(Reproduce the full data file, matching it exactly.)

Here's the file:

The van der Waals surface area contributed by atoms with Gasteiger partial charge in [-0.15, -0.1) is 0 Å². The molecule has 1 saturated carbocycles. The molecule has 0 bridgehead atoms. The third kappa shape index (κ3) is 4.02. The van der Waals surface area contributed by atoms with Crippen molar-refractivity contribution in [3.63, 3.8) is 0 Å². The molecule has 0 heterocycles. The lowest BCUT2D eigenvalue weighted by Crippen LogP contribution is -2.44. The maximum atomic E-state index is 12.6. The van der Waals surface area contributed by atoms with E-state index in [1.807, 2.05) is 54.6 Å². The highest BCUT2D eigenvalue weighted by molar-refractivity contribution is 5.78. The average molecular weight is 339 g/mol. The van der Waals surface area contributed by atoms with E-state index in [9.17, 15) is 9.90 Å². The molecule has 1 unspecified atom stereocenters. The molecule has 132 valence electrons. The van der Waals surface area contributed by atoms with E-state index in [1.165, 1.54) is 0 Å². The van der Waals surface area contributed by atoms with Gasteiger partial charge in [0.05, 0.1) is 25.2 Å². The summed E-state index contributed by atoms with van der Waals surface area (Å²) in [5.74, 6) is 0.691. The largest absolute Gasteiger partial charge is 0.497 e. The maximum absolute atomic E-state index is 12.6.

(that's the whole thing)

The van der Waals surface area contributed by atoms with Gasteiger partial charge in [-0.15, -0.1) is 0 Å². The molecule has 1 saturated carbocycles. The molecule has 0 bridgehead atoms. The third kappa shape index (κ3) is 4.02. The van der Waals surface area contributed by atoms with Crippen molar-refractivity contribution in [3.63, 3.8) is 0 Å². The molecule has 0 heterocycles. The lowest BCUT2D eigenvalue weighted by Crippen LogP contribution is -2.44. The maximum atomic E-state index is 12.6. The van der Waals surface area contributed by atoms with E-state index in [1.807, 2.05) is 54.6 Å². The highest BCUT2D eigenvalue weighted by molar-refractivity contribution is 5.78. The average molecular weight is 339 g/mol. The van der Waals surface area contributed by atoms with E-state index in [9.17, 15) is 9.90 Å². The molecule has 1 unspecified atom stereocenters. The molecule has 132 valence electrons. The van der Waals surface area contributed by atoms with E-state index in [1.165, 1.54) is 0 Å². The van der Waals surface area contributed by atoms with Gasteiger partial charge in [0.05, 0.1) is 25.2 Å². The summed E-state index contributed by atoms with van der Waals surface area (Å²) in [5.74, 6) is 0.691. The largest absolute Gasteiger partial charge is 0.497 e. The maximum absolute atomic E-state index is 12.6.